Former mayor Bill de Blasio and his wife racked up $2.5 million in debt, but that doesn’t stop them from living in an expensive four-star hotel in Brooklyn.
After leaving office four months ago, de Blasio and Chirlane McCray drove straight from Gracie Mansion to the swanky New York Marriott on the Brooklyn Bridge – where suites cost between $600 and $5,000 a night – and are staying there. Since then their home in Park Slope, Brooklyn, has been undergoing renovations, according to hotel staff and other sources.
The 667-room hotel – which features an indoor pool, fitness center with Pelotons, two restaurants and spectacular waterfront views – is owned by Muss Development, a Queens-based real estate giant whose owners are longtime supporters of de Blasio.
The company is also a top landlord in the Big Apple that leases office space to city agencies, having racked up at least $239 million in contracts with the city since 2014, when de Blasio became mayor, records show.
De Blasio and McCray stayed in one of the hotel’s more modest suites, which offers both a living room and a bedroom. With a rate of $600 on a recent Saturday night, a four-month stay could cost upwards of $72,000.
De Blasio and McCray certainly didn’t mix with typical tourists and other hotel guests, as their taxpayer-funded NYPD security guards are by their side at all times when they leave their rooms.
Perhaps to chase away the smell of a Post reporter trailing him, the notorious de Blasio, who hates the Yankees and loves the Boston Red Sox, was seen in the lobby on Thursday wearing a Pittsburgh Pirates cap. .
De Blasio generally prefers to take the stairs and brisk walking to get around the hotel. He and his wife are sticking to pandemic protocols and generally wear masks in public areas of the hotel unless they are eating or drinking.
De Blasio’s drink of choice at the hotel bar are drafts of Fat Tire — a $9 Colorado amber beer. He seems to have a good rapport with the hotel staff, many of whom call him “sir”.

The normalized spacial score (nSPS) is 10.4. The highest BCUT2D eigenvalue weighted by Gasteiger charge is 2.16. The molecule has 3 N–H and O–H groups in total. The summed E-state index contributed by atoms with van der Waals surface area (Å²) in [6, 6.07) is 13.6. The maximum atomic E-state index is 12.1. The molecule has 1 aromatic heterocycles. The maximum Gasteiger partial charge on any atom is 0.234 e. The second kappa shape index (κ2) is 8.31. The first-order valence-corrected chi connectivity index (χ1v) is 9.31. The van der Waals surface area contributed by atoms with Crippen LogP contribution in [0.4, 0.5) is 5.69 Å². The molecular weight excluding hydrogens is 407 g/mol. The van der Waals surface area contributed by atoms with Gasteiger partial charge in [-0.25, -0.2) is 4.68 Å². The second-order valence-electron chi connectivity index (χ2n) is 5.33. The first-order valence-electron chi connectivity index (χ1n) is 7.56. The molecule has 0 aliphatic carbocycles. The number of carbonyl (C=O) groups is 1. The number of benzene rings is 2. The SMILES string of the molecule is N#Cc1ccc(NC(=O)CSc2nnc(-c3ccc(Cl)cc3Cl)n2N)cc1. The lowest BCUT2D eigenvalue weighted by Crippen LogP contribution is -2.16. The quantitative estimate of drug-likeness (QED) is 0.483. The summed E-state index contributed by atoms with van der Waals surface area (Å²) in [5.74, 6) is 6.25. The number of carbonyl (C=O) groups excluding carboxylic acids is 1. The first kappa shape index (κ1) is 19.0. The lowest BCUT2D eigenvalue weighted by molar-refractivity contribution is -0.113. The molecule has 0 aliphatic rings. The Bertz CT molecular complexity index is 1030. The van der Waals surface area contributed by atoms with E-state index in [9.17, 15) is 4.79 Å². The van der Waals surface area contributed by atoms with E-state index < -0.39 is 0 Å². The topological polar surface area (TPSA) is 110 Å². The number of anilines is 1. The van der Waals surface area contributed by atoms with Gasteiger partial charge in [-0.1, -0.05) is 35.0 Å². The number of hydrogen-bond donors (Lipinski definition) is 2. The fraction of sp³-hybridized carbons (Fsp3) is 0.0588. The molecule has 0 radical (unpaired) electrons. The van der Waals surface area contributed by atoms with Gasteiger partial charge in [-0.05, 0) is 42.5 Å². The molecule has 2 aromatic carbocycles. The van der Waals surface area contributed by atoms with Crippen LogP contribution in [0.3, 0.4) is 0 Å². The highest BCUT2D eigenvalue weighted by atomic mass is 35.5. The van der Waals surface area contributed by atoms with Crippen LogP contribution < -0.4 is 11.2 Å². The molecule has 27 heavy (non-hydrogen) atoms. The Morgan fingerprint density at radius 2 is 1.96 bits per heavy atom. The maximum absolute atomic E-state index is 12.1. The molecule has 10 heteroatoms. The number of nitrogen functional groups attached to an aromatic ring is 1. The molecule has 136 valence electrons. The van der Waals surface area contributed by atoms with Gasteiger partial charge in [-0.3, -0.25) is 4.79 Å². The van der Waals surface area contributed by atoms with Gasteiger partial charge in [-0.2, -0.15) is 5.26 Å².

However, a member of staff said, “He’s too frugal, and that’s a nice way of putting it.”
When asked if hotel fees had been waived or significantly reduced for the former mayor, a de Blasio spokesperson declined to comment, and a Muss Development spokeswoman insisted that the hotel property “is not involved in the accommodation of specific guests”. Hotel management declined to comment.
While de Blasio is eligible to collect a six-figure pension for his two decades of public service and also receives rental income on two Brooklyn homes he and his wife own, the Post reported last October that de Blasio was dug into a deep financial hole after taking out a second mortgage totaling $615,342 on one of the homes.
His $2.5 million debt also includes $300,000 in legal fees incurred five years ago by lawyers who defended de Blasio in an investigation into his fundraising activities, and more than $200,000 more from long-dormant campaign accounts that owe money.
De Blasio has yet to repay taxpayers nearly $320,000 the city’s investigative department determined he owes for misusing his NYPD security details while mayor.
Critics said de Blasio’s suite life was hypocritical – especially since the progressive pol was elected in November 2013 after promising voters he would end the “income inequality” that has created a ” A Tale of Two Cities”.
“He’s a hypocrite living like a 1 percenter, and that raises a lot of red flags,” Councilman Robert Holden (D-Queens) said. “Who pays for this? Like most people, when I remodeled my home, I did it piecemeal and lived in one room at a time. I definitely wouldn’t stay at a high end hotel like the Brooklyn Marriott, especially if I’m in debt.
Rep. Nicole Malliotakis (R-Staten Island), who lost the 2017 mayoral election to de Blasio, said the former mayor’s living conditions raise questions about a possible “quid pro quo” given lucrative city contracts from Muss Development.
“For Bill de Blasio, it was always about himself and his buddies — not average New Yorkers,” she added.
While many of the city’s payments to Muss since 2014 have been made through deals struck before de Blasio took office, much of it has also been amassed through deals struck during his administration.
This includes deals that brought Police Department personnel to Forest Hills Tower in Queens and Taxicab and Limousine Commission personnel to other Muss-owned offices on Staten Island.
De Blasio is a longtime friend of the city’s hospitality industry, with hotels benefiting from de Blasio’s battle with Airbnb and other services that offer tourists short-term apartment rentals in violation of the law. of State. The New York Hotel Trades Council, which has 40,000 members, was the only labor organization to endorse de Blasio’s failed 2020 presidential campaign.